There are three courtyards within the hotel and many of the bedrooms overlook open spaces; much of the planting in the courtyards contain bamboos and their balletic movements are appropriate to a soothing stay.
The Coda Eatery: In keeping with the musical theme the Coda Eatery is located on one side of the main courtyard; the décor is that of clean lines with black tables and chairs interspersed with red banquette seating. Being a modern restaurant it was de-cluttered of linen and oriented in Feng Schui fashion. I felt quite philosophically harmonised with my environment so much so that I thought I was in some exotic Asian movie. Thankfully I didn’t need my little grandson’s light sabre to oust some fiery dragon. Alex, the superb Maitre’ D’ immediately engaged my attention with that evening’s Menu. For dinner I opted for celeriac and truffle veloute, followed by crab linguini. These dishes were beautifully presented and complimented by a glass of Linteo, a Scilian Insolia wine. Portions were very generous, so much so that I had to forego dessert. However, later on I confess that I had a nibble on one of the two chocolate guitars thoughtfully left in the bedroom, which was delicious. A big conference in town meant that they were expecting 250 for breakfast next morning. Breakfast is self service and despite arriving just after the main surge all the dishes on the counter were full and nicely presented. So often the self service breakfasts let hotels down if they are not refreshed and tidied up.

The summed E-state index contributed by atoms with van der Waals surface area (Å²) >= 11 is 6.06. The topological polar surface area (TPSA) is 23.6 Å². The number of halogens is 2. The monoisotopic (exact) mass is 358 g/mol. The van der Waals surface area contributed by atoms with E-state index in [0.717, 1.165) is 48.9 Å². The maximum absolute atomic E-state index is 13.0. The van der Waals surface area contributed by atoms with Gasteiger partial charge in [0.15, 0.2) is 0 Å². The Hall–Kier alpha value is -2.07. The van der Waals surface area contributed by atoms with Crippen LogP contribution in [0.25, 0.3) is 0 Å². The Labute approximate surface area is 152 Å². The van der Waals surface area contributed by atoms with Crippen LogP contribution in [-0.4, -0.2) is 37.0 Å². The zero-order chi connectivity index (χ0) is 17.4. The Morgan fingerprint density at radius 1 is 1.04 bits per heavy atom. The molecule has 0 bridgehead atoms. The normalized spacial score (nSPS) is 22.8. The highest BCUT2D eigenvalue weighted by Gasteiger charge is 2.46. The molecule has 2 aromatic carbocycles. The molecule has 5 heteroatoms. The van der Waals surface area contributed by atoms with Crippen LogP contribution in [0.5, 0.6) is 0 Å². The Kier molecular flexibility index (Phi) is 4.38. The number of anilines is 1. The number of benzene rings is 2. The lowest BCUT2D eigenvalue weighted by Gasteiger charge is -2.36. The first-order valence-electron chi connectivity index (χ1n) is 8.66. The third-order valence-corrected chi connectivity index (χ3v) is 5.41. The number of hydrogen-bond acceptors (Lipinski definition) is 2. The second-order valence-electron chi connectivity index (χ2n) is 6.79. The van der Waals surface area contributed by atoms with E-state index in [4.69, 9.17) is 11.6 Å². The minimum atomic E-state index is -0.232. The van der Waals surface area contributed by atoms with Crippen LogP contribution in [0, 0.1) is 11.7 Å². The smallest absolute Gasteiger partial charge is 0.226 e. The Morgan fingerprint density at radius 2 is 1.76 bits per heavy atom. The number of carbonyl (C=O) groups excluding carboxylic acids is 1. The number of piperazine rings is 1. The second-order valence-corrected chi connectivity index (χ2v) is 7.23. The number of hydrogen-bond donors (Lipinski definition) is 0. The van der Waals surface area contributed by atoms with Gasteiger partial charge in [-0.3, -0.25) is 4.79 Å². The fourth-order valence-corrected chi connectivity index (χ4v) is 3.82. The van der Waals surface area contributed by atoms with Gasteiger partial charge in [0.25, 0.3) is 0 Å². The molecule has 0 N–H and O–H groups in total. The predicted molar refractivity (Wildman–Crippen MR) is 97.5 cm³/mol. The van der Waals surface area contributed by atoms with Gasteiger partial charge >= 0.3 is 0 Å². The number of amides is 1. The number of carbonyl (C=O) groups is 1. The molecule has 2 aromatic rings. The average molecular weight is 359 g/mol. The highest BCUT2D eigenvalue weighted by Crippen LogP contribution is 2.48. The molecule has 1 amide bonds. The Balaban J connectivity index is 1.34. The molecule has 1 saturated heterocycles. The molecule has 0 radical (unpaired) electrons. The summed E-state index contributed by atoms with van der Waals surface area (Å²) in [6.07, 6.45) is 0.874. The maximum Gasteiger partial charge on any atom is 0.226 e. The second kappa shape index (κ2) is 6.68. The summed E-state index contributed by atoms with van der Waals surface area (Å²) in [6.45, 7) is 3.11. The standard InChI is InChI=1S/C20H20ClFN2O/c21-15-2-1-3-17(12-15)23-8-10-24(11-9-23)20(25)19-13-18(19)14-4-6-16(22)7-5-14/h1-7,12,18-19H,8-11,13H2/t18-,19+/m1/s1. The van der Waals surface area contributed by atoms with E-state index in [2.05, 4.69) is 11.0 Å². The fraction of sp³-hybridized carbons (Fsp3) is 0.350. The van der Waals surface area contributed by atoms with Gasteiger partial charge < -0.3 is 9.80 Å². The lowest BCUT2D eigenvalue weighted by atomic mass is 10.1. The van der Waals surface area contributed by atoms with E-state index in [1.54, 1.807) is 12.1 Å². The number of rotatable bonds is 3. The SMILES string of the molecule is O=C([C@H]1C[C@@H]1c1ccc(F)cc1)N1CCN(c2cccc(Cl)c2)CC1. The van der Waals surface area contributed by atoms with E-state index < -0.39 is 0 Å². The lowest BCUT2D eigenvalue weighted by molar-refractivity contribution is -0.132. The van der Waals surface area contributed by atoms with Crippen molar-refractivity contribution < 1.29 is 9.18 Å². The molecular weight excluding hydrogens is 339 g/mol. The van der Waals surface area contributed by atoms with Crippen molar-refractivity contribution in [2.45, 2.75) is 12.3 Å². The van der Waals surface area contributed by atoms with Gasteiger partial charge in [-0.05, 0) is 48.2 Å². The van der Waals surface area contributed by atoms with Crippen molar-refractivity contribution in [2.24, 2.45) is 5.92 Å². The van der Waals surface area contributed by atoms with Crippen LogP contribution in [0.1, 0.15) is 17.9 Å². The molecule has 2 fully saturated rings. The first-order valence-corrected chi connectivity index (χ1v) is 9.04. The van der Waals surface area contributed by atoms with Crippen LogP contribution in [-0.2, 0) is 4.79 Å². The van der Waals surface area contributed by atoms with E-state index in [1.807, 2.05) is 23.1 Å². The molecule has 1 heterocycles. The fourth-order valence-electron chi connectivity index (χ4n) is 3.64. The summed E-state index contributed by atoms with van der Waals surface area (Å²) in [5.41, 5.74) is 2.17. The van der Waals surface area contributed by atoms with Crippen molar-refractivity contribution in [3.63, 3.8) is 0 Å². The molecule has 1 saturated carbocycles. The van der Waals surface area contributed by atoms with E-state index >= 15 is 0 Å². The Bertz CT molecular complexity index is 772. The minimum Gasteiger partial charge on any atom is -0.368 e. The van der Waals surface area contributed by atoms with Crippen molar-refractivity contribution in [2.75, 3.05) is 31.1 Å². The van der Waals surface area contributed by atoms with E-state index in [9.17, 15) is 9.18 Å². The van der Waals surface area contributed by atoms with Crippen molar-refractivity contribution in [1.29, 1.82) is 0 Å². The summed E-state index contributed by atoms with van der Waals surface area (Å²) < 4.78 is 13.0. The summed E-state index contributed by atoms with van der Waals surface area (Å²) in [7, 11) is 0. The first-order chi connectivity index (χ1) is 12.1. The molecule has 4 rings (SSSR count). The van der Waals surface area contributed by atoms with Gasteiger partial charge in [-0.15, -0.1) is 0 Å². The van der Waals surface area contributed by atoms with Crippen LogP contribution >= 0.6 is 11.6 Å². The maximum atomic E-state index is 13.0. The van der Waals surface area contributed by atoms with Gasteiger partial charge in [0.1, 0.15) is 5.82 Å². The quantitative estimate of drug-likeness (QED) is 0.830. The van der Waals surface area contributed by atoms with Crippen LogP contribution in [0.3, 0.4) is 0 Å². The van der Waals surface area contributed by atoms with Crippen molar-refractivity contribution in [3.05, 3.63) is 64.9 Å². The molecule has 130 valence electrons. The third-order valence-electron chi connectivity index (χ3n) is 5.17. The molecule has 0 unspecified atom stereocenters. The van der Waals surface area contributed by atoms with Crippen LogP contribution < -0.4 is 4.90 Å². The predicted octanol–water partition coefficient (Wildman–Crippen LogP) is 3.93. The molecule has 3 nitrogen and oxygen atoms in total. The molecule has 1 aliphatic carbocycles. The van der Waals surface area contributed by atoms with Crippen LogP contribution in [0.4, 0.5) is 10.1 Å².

Guests are spoilt for choice as regards things to do. There is a sublime Relaxation Room on the 6th Floor. This wonderful space includes a terrace with two large copper tubs which overlooks the Aviva Stadium. The Odeon Cinema is situated on the ground floor with several theatres to choose from. Next door is the 3 Arena, where all the big music events take place. Across the bridge on the other side of the River Liffey is the new Bord Gais theatre who play host to a great variety of musicals. The Abbey Theatre is about a 7 minute taxi ride away (depending on traffic!) During the summer there are ferry rides up and down the Liffey and a good way to see the city centre if you feel a little lazy.
Just because a hotel is in a chain doesn’t mean that it is a poor relation of the more highly regarded individually owned and managed hotels. This hotel embraces its modernity by including lots of interesting elements that bring out the personality of the hotel. Even the website is trendy and cutting edge. The hotel was built primarily as a business hotel close to the nearby Convention Centre. At weekends it transforms itself seamlessly into a leisure hotel. The hotel flourishes because of its unique charisma and it is to be hoped that the Dalata group who recently acquired it will continue to promote the chic and edgy Gibson brand as a beautiful and worthwhile addition to the rejuvenated Dublin city docklands.